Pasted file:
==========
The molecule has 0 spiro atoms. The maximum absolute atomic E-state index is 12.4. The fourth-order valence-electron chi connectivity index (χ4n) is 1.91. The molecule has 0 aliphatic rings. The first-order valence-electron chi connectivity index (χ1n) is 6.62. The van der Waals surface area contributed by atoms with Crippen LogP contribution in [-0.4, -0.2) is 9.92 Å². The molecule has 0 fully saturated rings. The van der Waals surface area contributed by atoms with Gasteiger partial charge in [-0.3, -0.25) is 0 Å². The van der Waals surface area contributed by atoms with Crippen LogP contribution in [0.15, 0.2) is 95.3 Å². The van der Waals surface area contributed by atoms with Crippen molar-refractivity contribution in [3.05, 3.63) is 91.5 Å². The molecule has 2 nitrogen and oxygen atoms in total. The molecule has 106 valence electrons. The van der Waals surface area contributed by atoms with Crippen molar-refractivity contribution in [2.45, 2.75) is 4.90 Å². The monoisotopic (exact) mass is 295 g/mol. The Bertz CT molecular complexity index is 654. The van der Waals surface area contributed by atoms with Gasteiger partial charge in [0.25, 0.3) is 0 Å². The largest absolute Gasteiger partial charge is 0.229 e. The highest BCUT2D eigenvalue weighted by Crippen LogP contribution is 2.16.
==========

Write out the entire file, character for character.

The molecule has 0 spiro atoms. The maximum absolute atomic E-state index is 12.4. The fourth-order valence-electron chi connectivity index (χ4n) is 1.91. The molecule has 0 aliphatic rings. The first-order valence-electron chi connectivity index (χ1n) is 6.62. The van der Waals surface area contributed by atoms with Crippen LogP contribution in [-0.4, -0.2) is 9.92 Å². The molecule has 0 fully saturated rings. The van der Waals surface area contributed by atoms with Gasteiger partial charge in [-0.3, -0.25) is 0 Å². The van der Waals surface area contributed by atoms with Crippen LogP contribution in [0.15, 0.2) is 95.3 Å². The van der Waals surface area contributed by atoms with Crippen molar-refractivity contribution in [3.05, 3.63) is 91.5 Å². The molecule has 2 nitrogen and oxygen atoms in total. The molecule has 106 valence electrons. The van der Waals surface area contributed by atoms with Crippen molar-refractivity contribution in [2.45, 2.75) is 4.90 Å². The monoisotopic (exact) mass is 295 g/mol. The Bertz CT molecular complexity index is 654. The van der Waals surface area contributed by atoms with Gasteiger partial charge in [0.25, 0.3) is 0 Å². The largest absolute Gasteiger partial charge is 0.229 e. The highest BCUT2D eigenvalue weighted by Crippen LogP contribution is 2.16.